How micro-moments can support belonging
Editor’s note: This is the second of a two-part series related to coronavirus around remote employee engagement and priorities for HR leaders—from HR’s top experts.
In her position as chief talent officer at San Jose, Calif.-based ServiceNow, Pat Wadors has traditionally opened staff meetings by giving employees the opportunity to share their personal and professional selves. Employees are free to talk about anything that’s going on in their lives—good, bad or otherwise. Family illnesses or celebrations, past experiences, stories of when they have or haven’t felt like they’ve belonged; anything employees would like to share is welcome, with the goal of “nurturing the human connection” through storytelling—a concept that has gained considerable steam as “virtual happy hours” and other connection-building exercises have risen in popularity in the current pandemic.
“Storytelling unlocks chemicals in our brain and makes us more compassionate and more able to listen and connect to each other,” says Wadors. “The goal is to get to know the human and where they are in life. When we do, we discover we can trust each other, we can make mistakes and not feel silly, so we take more risks.”
Seeking to bring the concept to life, many companies have begun creating short online videos in which employees share stories about times when they felt they truly belonged at work. The ability to see the faces of actual employees as they talk about their real-life experiences makes belonging real in the eyes of the workforce because it is clearly “not just a message on a webpage or a word thrown in next to ‘diversity,’ ” says Stephanie Creary, assistant professor of management at the Wharton School at the University of Pennsylvania.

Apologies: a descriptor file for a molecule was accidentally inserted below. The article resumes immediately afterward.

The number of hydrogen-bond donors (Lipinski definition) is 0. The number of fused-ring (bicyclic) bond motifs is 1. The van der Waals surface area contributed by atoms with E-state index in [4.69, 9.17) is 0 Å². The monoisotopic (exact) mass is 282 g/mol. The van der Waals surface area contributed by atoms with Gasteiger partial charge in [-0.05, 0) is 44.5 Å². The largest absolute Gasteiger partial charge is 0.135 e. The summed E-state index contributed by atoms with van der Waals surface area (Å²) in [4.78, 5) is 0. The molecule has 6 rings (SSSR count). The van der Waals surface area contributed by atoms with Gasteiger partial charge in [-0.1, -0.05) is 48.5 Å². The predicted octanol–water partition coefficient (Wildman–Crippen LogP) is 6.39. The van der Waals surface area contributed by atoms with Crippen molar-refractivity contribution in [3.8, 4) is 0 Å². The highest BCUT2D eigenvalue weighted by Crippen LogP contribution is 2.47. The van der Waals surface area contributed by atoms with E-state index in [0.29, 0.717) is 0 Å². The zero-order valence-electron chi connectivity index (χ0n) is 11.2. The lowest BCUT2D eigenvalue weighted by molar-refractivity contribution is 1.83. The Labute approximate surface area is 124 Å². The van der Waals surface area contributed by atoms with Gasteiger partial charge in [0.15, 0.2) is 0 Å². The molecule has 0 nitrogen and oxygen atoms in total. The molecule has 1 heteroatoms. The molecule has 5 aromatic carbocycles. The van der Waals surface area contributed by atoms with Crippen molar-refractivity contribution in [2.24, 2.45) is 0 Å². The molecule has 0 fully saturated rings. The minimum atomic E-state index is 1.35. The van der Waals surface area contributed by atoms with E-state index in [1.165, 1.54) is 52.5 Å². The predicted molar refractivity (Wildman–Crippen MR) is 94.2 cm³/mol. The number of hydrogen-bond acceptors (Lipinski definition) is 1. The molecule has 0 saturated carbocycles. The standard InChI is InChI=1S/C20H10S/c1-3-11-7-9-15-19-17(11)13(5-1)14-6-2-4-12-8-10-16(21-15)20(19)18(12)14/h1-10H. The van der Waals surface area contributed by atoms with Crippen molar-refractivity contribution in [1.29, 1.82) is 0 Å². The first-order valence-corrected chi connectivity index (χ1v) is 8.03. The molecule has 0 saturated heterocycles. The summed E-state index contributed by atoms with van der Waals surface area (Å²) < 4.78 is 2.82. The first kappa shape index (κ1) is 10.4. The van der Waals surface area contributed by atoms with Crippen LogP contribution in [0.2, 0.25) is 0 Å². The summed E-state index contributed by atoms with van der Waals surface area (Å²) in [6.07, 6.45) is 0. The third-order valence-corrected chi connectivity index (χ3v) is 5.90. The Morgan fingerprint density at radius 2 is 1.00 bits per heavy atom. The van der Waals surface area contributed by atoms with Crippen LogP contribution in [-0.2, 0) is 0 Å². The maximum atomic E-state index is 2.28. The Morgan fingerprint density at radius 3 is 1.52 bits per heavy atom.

Believing that diversity, inclusion and belonging are at the forefront of a workplace culture where employees want to go above and beyond to give their best to the company, Pleasanton, Calif.-based Workday Inc. created a strategy called VIBE (valuing inclusion, belonging and equity for all) at Workday. The goal is to inspire employees to actively participate in building inclusion and ensuring that Workday is a “psychologically and emotionally healthy place to work,” explains Chief Diversity Officer Carin Taylor.
“When we talk about belonging, we work to create an environment where there is psychological safety, trust, empathy and openness for everyone,” says Taylor. “When employees feel like they belong, they are able to bring their best selves to work.”
In 2019, the company hosted its first VIBE Week, featuring speakers, learnings and social gatherings across 34 Workday global locations to “get everyone rallying around how we value inclusion, belonging and equity for all, says Taylor. Workday’s focus on belonging has helped its leaders build on their diversity practices, particularly through the results of the company’s Belonging Index, which includes questions from the Best Workday survey pertaining to belonging. Insights from the index are used to determine where more education or programs are needed.